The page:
While I haven’t seen the foreign legion romance “Under Two Flags,” I am a big fan of Frank Capra’s “Lost Horizon,” with Colman playing Robert Conway (below, with Jane Wyatt), a man who manages to find Shangri-La but wrestles with others regarding the philosophical implications of its Utopian society. Capra’s film has a dreamy quality to it, and Colman leads the audience through this dream, acting much like we would if discovering such a place.


That same year came the terrific “The Prisoner of Zenda,” with Colman playing a dual role as a commoner who must impersonate the king, who has been kidnapped. This action/romance/adventure film was produced by Selznick after he formed his own company, and the results couldn’t be better.

With many of these roles, Colman gave us someone to identify with, and we’re willing to go where he goes, willing to think what he thinks, and cheering for him to succeed. Not many actors have that capability to hook an audience like this nearly every time. Colman is, without doubt, a class act.

Saturday, December 4, 2010

My Favorite '30s Actors: #12

I’ll admit it: I’m not a huge fan of The Three Stooges.

A sacrilegious statement to some, and it’s not that I don’t like them. They just wear me out. The relentless physical humor is numbing after a while.

Some may say the zany humor of the Marx Brothers can be wearying, but not to me. They are crazy, fun and unmistakably unique. Their move from Broadway to film at the dawn of the sound era was well-timed, and a second move from Paramount to MGM in the mid-1930s to work with the great Irving Thalberg resulted in one of their best films.

Even in lesser films, they display flashes of comedic brilliance, and their on-screen personas were so well-honed that their movies remain classics of film comedy.

The brothers were still performing their long-running Broadway hit “Animal Crackers” when Paramount began filming “The Cocoanuts” in New York, an adaptation of their 1925 stage hit. Released in 1929, their singular brand of craziness dazzled audiences and ushered in a new kind of screen comedy during the infancy of the talkies. It also featured an actress named Margaret Dumont, who would become the perfect “straight woman” to the Brothers. While the movie is stagy, like most movies of this time period, and the musical interludes an intrusion, the brothers’ comedic brilliance and vitality shine through.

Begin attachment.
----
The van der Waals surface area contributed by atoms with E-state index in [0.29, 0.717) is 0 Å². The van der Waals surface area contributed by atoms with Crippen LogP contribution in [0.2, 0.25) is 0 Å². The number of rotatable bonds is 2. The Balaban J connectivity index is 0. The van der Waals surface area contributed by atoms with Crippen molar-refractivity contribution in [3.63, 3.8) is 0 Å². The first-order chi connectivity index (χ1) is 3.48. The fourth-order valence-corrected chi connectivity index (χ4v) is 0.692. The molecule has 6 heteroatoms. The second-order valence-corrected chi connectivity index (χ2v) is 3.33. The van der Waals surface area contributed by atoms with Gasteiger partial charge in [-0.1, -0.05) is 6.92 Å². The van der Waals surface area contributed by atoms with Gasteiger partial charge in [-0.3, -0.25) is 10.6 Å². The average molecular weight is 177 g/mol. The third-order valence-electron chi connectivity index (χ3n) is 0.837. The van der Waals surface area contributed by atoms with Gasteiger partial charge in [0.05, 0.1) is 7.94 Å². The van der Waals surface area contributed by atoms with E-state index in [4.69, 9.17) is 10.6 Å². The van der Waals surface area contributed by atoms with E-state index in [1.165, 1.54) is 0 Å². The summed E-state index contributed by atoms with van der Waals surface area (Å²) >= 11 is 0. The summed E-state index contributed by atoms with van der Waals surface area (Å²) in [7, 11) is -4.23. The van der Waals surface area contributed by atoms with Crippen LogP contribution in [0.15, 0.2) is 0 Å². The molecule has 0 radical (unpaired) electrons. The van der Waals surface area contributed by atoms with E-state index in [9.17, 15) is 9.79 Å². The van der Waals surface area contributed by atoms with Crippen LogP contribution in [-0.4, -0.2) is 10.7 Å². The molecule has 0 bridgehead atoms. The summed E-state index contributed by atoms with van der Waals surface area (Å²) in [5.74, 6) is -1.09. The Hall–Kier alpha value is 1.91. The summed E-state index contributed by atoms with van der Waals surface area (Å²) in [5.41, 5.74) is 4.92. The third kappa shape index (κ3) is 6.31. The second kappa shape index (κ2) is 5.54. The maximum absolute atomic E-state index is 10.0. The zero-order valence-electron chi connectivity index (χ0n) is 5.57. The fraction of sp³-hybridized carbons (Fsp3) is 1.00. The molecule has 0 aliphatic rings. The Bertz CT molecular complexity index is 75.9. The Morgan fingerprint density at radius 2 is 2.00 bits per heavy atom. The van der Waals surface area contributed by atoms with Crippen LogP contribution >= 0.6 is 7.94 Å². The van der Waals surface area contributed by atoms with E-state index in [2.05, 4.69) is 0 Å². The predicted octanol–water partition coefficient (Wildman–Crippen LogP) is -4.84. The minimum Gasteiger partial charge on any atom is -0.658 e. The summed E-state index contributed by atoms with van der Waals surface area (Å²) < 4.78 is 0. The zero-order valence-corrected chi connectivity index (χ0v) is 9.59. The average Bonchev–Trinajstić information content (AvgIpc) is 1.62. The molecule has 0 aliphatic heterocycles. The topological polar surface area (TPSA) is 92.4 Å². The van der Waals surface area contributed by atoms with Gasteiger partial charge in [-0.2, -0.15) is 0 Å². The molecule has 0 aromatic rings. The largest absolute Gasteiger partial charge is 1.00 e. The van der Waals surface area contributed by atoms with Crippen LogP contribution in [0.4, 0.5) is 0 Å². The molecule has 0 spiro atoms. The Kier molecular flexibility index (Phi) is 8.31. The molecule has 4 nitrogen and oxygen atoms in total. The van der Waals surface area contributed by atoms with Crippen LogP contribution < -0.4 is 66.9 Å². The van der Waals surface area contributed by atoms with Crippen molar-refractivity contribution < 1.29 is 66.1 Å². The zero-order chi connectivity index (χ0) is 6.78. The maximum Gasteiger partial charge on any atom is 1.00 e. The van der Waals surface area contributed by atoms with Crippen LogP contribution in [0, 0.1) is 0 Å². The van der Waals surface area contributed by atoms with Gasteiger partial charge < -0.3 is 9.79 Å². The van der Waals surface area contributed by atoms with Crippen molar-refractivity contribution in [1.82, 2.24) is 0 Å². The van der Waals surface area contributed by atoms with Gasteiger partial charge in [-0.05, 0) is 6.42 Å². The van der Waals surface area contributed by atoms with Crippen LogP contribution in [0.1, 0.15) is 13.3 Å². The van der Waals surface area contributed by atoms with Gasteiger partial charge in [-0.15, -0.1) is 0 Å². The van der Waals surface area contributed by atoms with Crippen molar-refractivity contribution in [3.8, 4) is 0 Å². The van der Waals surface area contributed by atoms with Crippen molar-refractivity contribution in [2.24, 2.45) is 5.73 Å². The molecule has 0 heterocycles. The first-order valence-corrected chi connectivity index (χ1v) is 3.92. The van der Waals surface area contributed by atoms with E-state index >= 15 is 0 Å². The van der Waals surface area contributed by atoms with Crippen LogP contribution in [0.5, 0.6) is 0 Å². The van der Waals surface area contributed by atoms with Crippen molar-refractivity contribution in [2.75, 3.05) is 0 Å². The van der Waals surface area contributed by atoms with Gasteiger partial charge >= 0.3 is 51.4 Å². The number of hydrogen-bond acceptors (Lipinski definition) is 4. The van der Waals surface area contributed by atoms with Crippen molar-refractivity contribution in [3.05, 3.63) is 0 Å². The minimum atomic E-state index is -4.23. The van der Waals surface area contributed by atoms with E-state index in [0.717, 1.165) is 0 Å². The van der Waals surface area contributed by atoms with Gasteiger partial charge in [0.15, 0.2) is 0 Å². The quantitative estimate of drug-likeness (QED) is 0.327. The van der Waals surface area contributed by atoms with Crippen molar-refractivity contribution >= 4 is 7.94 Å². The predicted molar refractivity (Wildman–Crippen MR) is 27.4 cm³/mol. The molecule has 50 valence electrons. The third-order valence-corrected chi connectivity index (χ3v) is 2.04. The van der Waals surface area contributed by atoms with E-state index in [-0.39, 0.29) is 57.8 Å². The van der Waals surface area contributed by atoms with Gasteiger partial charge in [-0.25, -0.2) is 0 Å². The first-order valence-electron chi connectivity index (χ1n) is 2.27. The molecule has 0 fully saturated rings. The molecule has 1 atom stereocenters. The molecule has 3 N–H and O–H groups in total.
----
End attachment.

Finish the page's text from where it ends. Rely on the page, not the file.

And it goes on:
The next year, 1930, saw the film adaptation of “Animal Crackers.” Still stagy, it’s nevertheless a vehicle for fun. The slim plot, about a stolen painting, is all that holds together one gag after another. Groucho gets to sing “Hooray for Captain Spalding,” while Chico and Harpo are involved in one of my all-time favorite scenes as they play bridge – or rather their own version of bridge (above) – with Dumont, showing just as much comedic flair.

“Monkey Business” (1931) is the first of their films written especially for the screen. Despite the absence of Dumont, it’s a brisk, fun-filled romp as the brothers stowaway on a cruise ship. It’s also written by S.J. Perlman, who would pen “Horse Feathers” – a collegiate comedy – released the next year.

“Duck Soup” continued the annual release schedule. The last film to feature Zeppo, with the welcome return of Dumont, and directed by Leo McCarey, this zany film revolves around one country declaring war on its neighbor just for fun. While we can see yet again the marvelous brilliance of the brothers at work, “Duck Soup” was a failure at the box office. Since “Horse Feathers” didn’t fly either, Paramount did not renew the brothers’ contract.

Enter the great Thalberg. Oddly enough, Thalberg was not known for producing comedy or for showing a broad sense of humor. However, when Groucho went east to take a part in “Twentieth Century” – his first break from the team – Chico remained in Hollywood and struck up a friendship with Thalberg, who was convinced the brothers still had a future in film. Thalberg even wore down Louis B. Mayer, who agreed with Paramount that the brothers were through.

Thalberg felt that while males liked the comedy, the lack of romance kept women away. Wary, the brothers went along with Thalberg. Then the plan was hatched that the brothers should get in the way of something classy, like the opera, and “A Night at the Opera” was born. However, the brothers were nervous about their return with new material, so Thalberg suggested they take the best comedy bits from the script on the road, performing it in front of live audiences, and then revising the material as necessary. Even then, the first screenings did not go well. But that changed when Thalberg, a genius in the editing room, ordered changes.


The result? Arguably the brothers’ best-loved film, with the now-classic overflowing room on a ship sequence (above). The film was a smash, both critically and commercially, and the brothers were back on top even higher than before. “A Day at the Races” and “Room Service” followed, with the lesser-known “At the Circus” rounding out the decade.

They would never achieve the movie heights reached during the 1930s, but what a comedic legacy they left. The plots were more or less there to provide a broad movie structure for the comedy to run wild. Instead of wearing me out, the Marx Brothers leave me craving more.

Wednesday, December 1, 2010

On the Twelfth Day of Christmas ...


Happy December! It's time for Classicfilmboy's second annual Twelve Days of Christmas countdown!

Last year I selected my 12 favorite actresses from the 1940s. This year it's my 12 favorite actors from the 1930s. I'll start at #12 and count them down until New Year's weekend. Hope you have as much fun reading it as I do writing it!

Check back soon for #12 ...